“Done,” I said. “Actual discussion can wait until she’s made it through her court of admirers.” Which gave us time to look around the room. You couldn’t beat the people-watching at a Sup party. In addition to the shifters, there were a handful of the scantily clad nymphs who ruled the Chicago River—several of them being wooed by Pack members—and a few vamps from Chicago’s other Houses.
“Hey!” Turning the word into a melody, Lulu squeezed between me and Theo, linked her arms with ours. “Is everyone having fun?”
As if on cue, one shifter threw another across the room, the move echoed by tinkling glass. Onlookers cheered and applauded.
“Ain’t no party like a shifter party,” Lulu said. “’Cause a shifter party don’t stop after drinking a reasonable amount of booze.”
“I’m not sure anything else could top this,” Theo said. “This may be the last party I ever need to attend.”
“It’s a great party,” I said to Lulu, kissing her cheek. “And the mural looks amazing. Congratulations.”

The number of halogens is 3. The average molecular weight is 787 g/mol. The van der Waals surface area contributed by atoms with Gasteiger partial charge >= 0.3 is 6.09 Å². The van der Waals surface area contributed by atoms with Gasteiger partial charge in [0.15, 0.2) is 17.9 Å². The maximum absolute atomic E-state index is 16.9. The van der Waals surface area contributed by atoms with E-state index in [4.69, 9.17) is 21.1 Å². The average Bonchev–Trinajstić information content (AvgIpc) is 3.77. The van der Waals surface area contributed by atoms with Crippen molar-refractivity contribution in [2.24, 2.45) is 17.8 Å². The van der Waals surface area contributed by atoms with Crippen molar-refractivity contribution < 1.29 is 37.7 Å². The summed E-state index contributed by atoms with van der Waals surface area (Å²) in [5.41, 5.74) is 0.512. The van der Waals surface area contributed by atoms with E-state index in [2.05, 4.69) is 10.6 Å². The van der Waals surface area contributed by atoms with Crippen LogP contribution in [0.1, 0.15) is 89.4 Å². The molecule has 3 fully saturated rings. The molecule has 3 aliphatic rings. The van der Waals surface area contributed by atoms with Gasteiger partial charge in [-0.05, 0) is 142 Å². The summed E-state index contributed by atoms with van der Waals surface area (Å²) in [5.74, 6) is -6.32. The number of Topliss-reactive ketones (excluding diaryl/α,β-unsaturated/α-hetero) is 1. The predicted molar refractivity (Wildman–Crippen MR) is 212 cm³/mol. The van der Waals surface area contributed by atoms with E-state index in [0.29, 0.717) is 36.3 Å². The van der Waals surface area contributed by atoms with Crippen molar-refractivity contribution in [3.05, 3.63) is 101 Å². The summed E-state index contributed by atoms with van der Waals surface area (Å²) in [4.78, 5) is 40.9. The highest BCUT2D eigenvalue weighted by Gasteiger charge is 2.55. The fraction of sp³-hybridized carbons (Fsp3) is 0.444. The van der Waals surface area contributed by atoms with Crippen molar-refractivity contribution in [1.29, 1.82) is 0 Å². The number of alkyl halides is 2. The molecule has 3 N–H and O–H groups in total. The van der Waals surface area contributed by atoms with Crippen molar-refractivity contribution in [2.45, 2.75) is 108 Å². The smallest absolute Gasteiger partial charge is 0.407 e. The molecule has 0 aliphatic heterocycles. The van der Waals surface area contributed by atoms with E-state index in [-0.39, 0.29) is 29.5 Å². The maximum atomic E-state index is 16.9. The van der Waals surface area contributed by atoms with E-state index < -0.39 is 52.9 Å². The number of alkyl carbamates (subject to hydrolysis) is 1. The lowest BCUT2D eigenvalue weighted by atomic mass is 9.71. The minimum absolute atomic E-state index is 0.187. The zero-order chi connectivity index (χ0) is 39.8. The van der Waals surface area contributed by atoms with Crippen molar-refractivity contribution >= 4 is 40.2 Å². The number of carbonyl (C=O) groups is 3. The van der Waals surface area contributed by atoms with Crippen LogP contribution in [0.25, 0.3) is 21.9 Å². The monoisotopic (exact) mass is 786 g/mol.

“To Lulu!” Theo said, and we lifted our glasses.
“Thank you, thank you. I’m still shocked I got it done.” She lifted her gaze to the crease where the wall met the ceiling. “I’d avoid touching that corner,” she said with a pixie smile, “unless you want to wear paint.”
“I do not,” I said. “And I doubt even shifters would get drunk enough to climb the actual walls.”
“One never knows,” she said, and was beckoned by someone across the room. “I’ll catch you later.”
“Have fun,” I said, and she moved through the crowd again.
A hush fell over the room. I looked around, thinking she was about to make a speech, or I’d been wrong about the effect of booze on shifters and someone actually was inching up the mural. But that’s not why they’d gone silent.